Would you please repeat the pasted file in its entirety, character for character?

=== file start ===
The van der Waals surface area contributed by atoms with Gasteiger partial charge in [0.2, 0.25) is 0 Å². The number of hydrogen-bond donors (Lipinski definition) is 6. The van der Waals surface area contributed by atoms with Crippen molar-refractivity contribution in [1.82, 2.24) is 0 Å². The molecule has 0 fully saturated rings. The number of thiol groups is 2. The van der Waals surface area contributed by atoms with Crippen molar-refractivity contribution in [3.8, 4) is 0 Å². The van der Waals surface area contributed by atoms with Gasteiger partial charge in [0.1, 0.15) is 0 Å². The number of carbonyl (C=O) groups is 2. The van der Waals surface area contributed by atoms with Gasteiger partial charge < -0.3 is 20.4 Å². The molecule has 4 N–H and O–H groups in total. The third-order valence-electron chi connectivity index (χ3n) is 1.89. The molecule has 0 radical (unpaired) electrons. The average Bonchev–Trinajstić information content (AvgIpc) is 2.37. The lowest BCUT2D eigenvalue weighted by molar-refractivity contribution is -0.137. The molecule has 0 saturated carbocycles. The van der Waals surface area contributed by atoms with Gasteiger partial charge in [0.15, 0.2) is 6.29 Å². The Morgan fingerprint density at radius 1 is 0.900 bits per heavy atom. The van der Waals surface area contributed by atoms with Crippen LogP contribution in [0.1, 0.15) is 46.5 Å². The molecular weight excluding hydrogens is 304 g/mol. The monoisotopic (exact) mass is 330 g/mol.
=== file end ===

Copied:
The van der Waals surface area contributed by atoms with Gasteiger partial charge in [0.2, 0.25) is 0 Å². The number of hydrogen-bond donors (Lipinski definition) is 6. The van der Waals surface area contributed by atoms with Crippen molar-refractivity contribution in [1.82, 2.24) is 0 Å². The molecule has 0 fully saturated rings. The number of thiol groups is 2. The van der Waals surface area contributed by atoms with Crippen molar-refractivity contribution in [3.8, 4) is 0 Å². The van der Waals surface area contributed by atoms with Gasteiger partial charge in [0.1, 0.15) is 0 Å². The number of carbonyl (C=O) groups is 2. The van der Waals surface area contributed by atoms with Gasteiger partial charge < -0.3 is 20.4 Å². The molecule has 4 N–H and O–H groups in total. The third-order valence-electron chi connectivity index (χ3n) is 1.89. The molecule has 0 radical (unpaired) electrons. The average Bonchev–Trinajstić information content (AvgIpc) is 2.37. The lowest BCUT2D eigenvalue weighted by molar-refractivity contribution is -0.137. The molecule has 0 saturated carbocycles. The van der Waals surface area contributed by atoms with Gasteiger partial charge in [0.15, 0.2) is 6.29 Å². The Morgan fingerprint density at radius 1 is 0.900 bits per heavy atom. The van der Waals surface area contributed by atoms with Crippen LogP contribution in [0.1, 0.15) is 46.5 Å². The molecular weight excluding hydrogens is 304 g/mol. The monoisotopic (exact) mass is 330 g/mol.